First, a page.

Favorite ways to warm up your digital tracks?

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ignatius
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Post by ignatius » Fri Jan 16, 2015 11:30 pm

when i want to warm up my digital tracks.. first thing i do is go to gearslutz. :lol:

StrangeAttraction
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Re:

Post by StrangeAttraction » Wed Feb 19, 2020 8:27 am

stk wrote:
Sat Jul 19, 2014 5:43 pm
I'm basically 90% in the box and have found that with a little practice and insight, very smooth/warm/"analogue"ish and otherwise vibey tones are perfectly achievable with plugins.
Could you talk about the plugins you found suitable for this? cheers

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3hands
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Re: Favorite ways to warm up your digital tracks?

Post by 3hands » Tue Feb 25, 2020 7:19 pm

2 inch tape.
Gum is fun, but not on a cat.

My minds an art gallery.

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wuff_miggler
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Re: Favorite ways to warm up your digital tracks?

Post by wuff_miggler » Wed Feb 26, 2020 3:08 pm

a few plugins:

Get ALL the free Variety of Sound plugins. There are several saturators, but more importantly - Ferric TDS which is a tape machine sim. which won the KVR developer award.

Soundtoys 5 have plenty of things:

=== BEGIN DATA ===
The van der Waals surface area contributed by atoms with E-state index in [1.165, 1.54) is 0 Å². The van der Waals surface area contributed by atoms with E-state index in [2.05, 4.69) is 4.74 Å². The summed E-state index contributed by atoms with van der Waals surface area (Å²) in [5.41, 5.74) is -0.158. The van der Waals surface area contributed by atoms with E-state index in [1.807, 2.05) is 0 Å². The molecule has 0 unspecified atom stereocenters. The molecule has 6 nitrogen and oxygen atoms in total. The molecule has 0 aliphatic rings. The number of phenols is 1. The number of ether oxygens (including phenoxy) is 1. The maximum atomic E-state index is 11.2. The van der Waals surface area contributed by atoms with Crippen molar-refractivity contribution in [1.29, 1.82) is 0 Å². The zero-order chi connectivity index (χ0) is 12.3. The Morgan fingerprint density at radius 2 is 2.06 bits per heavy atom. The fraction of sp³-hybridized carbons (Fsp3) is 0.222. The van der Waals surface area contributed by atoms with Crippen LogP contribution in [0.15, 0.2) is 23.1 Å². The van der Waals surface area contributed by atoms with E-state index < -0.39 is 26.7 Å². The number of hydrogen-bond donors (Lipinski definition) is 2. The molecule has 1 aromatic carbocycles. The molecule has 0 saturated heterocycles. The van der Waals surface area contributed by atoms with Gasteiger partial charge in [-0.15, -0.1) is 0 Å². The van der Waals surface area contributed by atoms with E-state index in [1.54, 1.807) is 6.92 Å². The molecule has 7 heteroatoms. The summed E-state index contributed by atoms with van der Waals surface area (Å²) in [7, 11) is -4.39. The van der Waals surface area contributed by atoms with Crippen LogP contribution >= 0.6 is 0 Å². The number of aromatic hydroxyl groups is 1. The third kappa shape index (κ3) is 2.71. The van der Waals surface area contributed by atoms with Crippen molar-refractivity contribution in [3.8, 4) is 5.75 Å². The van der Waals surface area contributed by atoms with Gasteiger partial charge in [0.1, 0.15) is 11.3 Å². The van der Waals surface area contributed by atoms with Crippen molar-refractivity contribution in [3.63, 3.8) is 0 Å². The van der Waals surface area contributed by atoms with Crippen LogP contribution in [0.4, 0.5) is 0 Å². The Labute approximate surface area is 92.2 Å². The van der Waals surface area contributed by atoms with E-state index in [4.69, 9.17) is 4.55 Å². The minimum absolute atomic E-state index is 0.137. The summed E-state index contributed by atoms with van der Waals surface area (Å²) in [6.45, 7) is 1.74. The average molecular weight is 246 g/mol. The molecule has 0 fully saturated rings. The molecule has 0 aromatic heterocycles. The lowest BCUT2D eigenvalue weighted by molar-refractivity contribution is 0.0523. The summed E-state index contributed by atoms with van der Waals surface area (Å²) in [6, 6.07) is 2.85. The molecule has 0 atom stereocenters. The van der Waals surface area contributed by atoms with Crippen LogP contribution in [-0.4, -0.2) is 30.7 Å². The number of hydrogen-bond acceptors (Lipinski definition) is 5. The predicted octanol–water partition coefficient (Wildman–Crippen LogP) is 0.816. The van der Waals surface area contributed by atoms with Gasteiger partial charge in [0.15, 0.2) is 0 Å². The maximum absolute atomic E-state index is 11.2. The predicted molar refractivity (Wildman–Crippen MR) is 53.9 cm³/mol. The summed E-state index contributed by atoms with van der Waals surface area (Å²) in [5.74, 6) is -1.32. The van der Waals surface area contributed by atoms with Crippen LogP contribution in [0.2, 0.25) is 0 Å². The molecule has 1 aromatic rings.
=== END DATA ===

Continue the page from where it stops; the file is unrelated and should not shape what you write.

Radiator
Decapitator
Sie-Q

All brilliant for adding some life.

Hardware front:

The Culture Vulture - by Thermionic Culture probably cant be beat as a tool recording synths in - and putting on the mix out:
https://www.thermionicculture.com/index ... -02-detail

ZargZorg
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Re: Favorite ways to warm up your digital tracks?

Post by ZargZorg » Sun Mar 08, 2020 6:00 pm

I love the Scheps 73 plugin from Waves and can also 2nd the decapitator as nice "warmer" plugs.

sgnlnrv
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Re:

Post by sgnlnrv » Mon Apr 06, 2020 3:09 pm

BendingBus wrote:
Wed Jul 09, 2014 7:01 pm
Hi guys,

It may sound simple, but perhaps the best way to give the impression of analog smoothness is by applying a digital LPF to each track during the mix stage.

If you are recording a quality analog synth into good A/D converters, it should already sound excellent. You just need to combat the fact that digital captures so much high frequency detail. So on any tracks with treble frequencies apply a LPF in the mix; around 15K is a good starting place but you can go lower depending on the track. A spectrum analyzer is a handy tool here. Of course any tracks which you recorded with your synth's LPF cranked down won't really need this, as there won't be much going on up top.

This is coming from someone with a lot of analog mix gear; mixes still sound "digital" if you don't filter off the top end.
love this, so obvious in retrospect, but going to start doing this. thanks!!

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